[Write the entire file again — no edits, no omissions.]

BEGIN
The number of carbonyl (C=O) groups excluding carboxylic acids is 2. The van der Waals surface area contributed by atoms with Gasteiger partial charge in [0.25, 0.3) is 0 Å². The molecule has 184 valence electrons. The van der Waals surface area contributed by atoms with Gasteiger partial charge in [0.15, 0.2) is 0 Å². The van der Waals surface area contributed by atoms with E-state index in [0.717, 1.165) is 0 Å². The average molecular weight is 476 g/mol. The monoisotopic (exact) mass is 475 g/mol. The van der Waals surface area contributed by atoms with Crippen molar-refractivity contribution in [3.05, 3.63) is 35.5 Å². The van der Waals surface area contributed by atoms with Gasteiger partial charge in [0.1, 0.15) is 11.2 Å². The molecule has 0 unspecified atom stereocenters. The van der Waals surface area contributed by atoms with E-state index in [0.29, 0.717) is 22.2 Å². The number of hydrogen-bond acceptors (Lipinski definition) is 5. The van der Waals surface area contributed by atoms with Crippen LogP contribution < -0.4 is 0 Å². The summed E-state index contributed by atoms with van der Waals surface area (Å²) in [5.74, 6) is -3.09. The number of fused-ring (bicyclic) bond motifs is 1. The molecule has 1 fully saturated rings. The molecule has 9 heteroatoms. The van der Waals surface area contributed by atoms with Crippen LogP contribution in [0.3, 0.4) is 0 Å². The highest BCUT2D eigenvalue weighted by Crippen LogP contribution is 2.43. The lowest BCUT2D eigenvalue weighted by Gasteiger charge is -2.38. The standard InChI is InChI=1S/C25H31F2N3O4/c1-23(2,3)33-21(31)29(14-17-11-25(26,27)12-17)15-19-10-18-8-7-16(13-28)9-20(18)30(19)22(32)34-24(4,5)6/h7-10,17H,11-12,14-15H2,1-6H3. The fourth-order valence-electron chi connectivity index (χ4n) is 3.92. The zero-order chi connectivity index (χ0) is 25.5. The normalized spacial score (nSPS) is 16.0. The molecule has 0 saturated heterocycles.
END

The number of carbonyl (C=O) groups excluding carboxylic acids is 2. The van der Waals surface area contributed by atoms with Gasteiger partial charge in [0.25, 0.3) is 0 Å². The molecule has 184 valence electrons. The van der Waals surface area contributed by atoms with Gasteiger partial charge in [0.15, 0.2) is 0 Å². The van der Waals surface area contributed by atoms with E-state index in [0.717, 1.165) is 0 Å². The average molecular weight is 476 g/mol. The monoisotopic (exact) mass is 475 g/mol. The van der Waals surface area contributed by atoms with Crippen molar-refractivity contribution in [3.05, 3.63) is 35.5 Å². The van der Waals surface area contributed by atoms with Gasteiger partial charge in [0.1, 0.15) is 11.2 Å². The molecule has 0 unspecified atom stereocenters. The van der Waals surface area contributed by atoms with E-state index in [0.29, 0.717) is 22.2 Å². The number of hydrogen-bond acceptors (Lipinski definition) is 5. The van der Waals surface area contributed by atoms with Crippen LogP contribution < -0.4 is 0 Å². The summed E-state index contributed by atoms with van der Waals surface area (Å²) in [5.74, 6) is -3.09. The number of fused-ring (bicyclic) bond motifs is 1. The molecule has 1 fully saturated rings. The molecule has 9 heteroatoms. The van der Waals surface area contributed by atoms with Crippen LogP contribution in [0.3, 0.4) is 0 Å². The highest BCUT2D eigenvalue weighted by Crippen LogP contribution is 2.43. The lowest BCUT2D eigenvalue weighted by Gasteiger charge is -2.38. The standard InChI is InChI=1S/C25H31F2N3O4/c1-23(2,3)33-21(31)29(14-17-11-25(26,27)12-17)15-19-10-18-8-7-16(13-28)9-20(18)30(19)22(32)34-24(4,5)6/h7-10,17H,11-12,14-15H2,1-6H3. The fourth-order valence-electron chi connectivity index (χ4n) is 3.92. The zero-order chi connectivity index (χ0) is 25.5. The normalized spacial score (nSPS) is 16.0. The molecule has 0 saturated heterocycles.